Posted on 09 Jun 2010
Following the collapse of Prudential's $35.5 billion bid for the Asian assets of AIG, leading institutional shareholders have called a meeting with the UK assurer to raise concerns over Tidjane Thiam's role as chief executive.
Members of the UK's National Association of Pension Funds, which collectively own about 12 percent of the London stock market, are set to meet the Pru on June 22 to discuss whether a broad shake-up of the board is needed.
Several institutional investors have asked to meet James Ross, senior independent director on the Pru board, to air concerns.
Responding to one private shareholder at Monday’s annual general meeting of the Pru, Mr. Ross defended the company’s chairman and chief executive.
He said: “You have already heard the chairman’s comments that the board has confidence in the chief executive and management team, to which I would add that the board has confidence in Harvey McGrath as chairman”.
The mood of investors was soured by the chairman’s comments last week that there would be no resignations and his description of those shareholders calling for changes at the top as “outliers”.
This prompted a public statement from Schroders, which holds more than 1 per cent of the group’s shares, calling for senior management to be accountable for the £450m ($648m) in costs for launching the bid.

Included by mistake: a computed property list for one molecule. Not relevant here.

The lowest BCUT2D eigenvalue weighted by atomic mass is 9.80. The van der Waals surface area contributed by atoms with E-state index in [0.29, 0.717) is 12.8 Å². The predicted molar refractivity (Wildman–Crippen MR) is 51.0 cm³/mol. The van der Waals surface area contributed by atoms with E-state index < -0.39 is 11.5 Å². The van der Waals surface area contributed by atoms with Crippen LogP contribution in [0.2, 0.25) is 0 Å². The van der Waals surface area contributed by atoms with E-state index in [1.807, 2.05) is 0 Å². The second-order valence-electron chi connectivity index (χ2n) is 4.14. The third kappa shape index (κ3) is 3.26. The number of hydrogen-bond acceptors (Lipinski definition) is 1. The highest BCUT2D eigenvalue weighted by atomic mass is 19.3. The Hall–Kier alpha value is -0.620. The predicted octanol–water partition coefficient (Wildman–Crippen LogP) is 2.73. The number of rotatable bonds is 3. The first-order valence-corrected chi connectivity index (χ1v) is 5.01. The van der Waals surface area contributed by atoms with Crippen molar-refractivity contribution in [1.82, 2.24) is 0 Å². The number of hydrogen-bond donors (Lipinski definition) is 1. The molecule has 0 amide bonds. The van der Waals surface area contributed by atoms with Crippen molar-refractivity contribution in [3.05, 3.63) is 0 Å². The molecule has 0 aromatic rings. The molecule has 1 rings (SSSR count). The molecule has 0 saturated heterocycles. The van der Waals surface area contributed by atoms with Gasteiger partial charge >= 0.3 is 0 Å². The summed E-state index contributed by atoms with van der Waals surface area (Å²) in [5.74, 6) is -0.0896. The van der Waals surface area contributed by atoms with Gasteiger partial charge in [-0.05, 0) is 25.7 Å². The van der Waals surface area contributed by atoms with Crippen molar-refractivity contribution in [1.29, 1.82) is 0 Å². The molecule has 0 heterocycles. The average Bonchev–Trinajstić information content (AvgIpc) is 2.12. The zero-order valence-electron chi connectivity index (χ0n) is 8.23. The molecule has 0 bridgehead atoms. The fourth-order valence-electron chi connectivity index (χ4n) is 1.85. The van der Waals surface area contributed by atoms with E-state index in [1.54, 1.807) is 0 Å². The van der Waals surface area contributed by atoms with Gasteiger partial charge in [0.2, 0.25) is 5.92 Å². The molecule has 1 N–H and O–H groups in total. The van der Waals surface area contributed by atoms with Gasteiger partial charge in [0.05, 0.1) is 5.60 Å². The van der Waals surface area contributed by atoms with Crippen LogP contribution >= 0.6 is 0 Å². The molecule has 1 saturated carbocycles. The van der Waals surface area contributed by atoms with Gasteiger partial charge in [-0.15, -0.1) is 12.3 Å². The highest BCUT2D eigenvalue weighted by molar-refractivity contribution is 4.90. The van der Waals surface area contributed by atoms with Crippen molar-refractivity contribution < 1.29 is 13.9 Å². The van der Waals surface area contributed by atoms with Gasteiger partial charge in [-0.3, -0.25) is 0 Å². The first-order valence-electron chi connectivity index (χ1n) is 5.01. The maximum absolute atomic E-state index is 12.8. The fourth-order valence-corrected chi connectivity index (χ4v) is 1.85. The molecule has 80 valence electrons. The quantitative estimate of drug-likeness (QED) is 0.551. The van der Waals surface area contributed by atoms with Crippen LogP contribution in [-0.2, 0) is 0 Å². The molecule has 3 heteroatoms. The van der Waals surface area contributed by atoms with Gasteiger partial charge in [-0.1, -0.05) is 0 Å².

Some investors worry that a boardroom overhaul would destabilize their investment.
However, one institutional investor with a holding that ranks outside the top 20 said: “I can’t see how Tidjane Thiam going would destabilize the business since it was his actions that have destabilized it in the first place.”
Another institutional investor added: “People have stepped back from a wholesale board shake-up, but that doesn’t mean that they have confidence in the management.
“Significant blocks of shareholders believe there should be change and while I have always thought asking the CEO to fall on his or her sword would not be productive, I don’t think the chief executive or chairman of the Pru will both be there in three months’ time.”
A couple of shareholders have contacted Mark Tucker, the former chief executive, about whether he would return, although he would be unlikely to go back to the chief executive role.
Others have pointed to Michael McLintock, chief executive of M&G, the Pru’s asset management arm, as a potential interim chief executive.
One top 15 shareholder said: “It would be curious for Mark Tucker to return, having left.
“But if it was done in association with Michael McLintock and in the full understanding that they would be on, say, a year’s contract to conduct a strategic review, we’d support the idea,”.